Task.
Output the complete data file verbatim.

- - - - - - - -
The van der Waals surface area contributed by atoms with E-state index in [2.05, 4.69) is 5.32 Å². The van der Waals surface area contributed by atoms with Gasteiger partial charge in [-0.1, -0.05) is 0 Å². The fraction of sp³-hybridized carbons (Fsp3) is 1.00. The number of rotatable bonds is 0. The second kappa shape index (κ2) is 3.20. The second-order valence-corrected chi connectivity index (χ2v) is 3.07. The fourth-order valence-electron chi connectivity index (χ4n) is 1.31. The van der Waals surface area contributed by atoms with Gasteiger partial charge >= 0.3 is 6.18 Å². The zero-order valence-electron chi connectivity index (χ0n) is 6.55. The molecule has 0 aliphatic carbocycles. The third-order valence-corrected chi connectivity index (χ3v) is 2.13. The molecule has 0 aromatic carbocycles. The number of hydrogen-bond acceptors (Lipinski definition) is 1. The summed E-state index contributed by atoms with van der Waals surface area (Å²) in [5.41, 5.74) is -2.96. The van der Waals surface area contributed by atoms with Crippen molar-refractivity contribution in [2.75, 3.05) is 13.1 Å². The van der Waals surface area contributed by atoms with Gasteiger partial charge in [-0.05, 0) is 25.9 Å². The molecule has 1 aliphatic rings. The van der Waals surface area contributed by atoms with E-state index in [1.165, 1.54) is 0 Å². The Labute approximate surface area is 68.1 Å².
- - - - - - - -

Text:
The van der Waals surface area contributed by atoms with E-state index in [2.05, 4.69) is 5.32 Å². The van der Waals surface area contributed by atoms with Gasteiger partial charge in [-0.1, -0.05) is 0 Å². The fraction of sp³-hybridized carbons (Fsp3) is 1.00. The number of rotatable bonds is 0. The second kappa shape index (κ2) is 3.20. The second-order valence-corrected chi connectivity index (χ2v) is 3.07. The fourth-order valence-electron chi connectivity index (χ4n) is 1.31. The van der Waals surface area contributed by atoms with Gasteiger partial charge >= 0.3 is 6.18 Å². The zero-order valence-electron chi connectivity index (χ0n) is 6.55. The molecule has 0 aliphatic carbocycles. The third-order valence-corrected chi connectivity index (χ3v) is 2.13. The molecule has 0 aromatic carbocycles. The number of hydrogen-bond acceptors (Lipinski definition) is 1. The summed E-state index contributed by atoms with van der Waals surface area (Å²) in [5.41, 5.74) is -2.96. The van der Waals surface area contributed by atoms with Crippen molar-refractivity contribution in [2.75, 3.05) is 13.1 Å². The van der Waals surface area contributed by atoms with Gasteiger partial charge in [-0.05, 0) is 25.9 Å². The molecule has 1 aliphatic rings. The van der Waals surface area contributed by atoms with E-state index in [1.165, 1.54) is 0 Å². The Labute approximate surface area is 68.1 Å².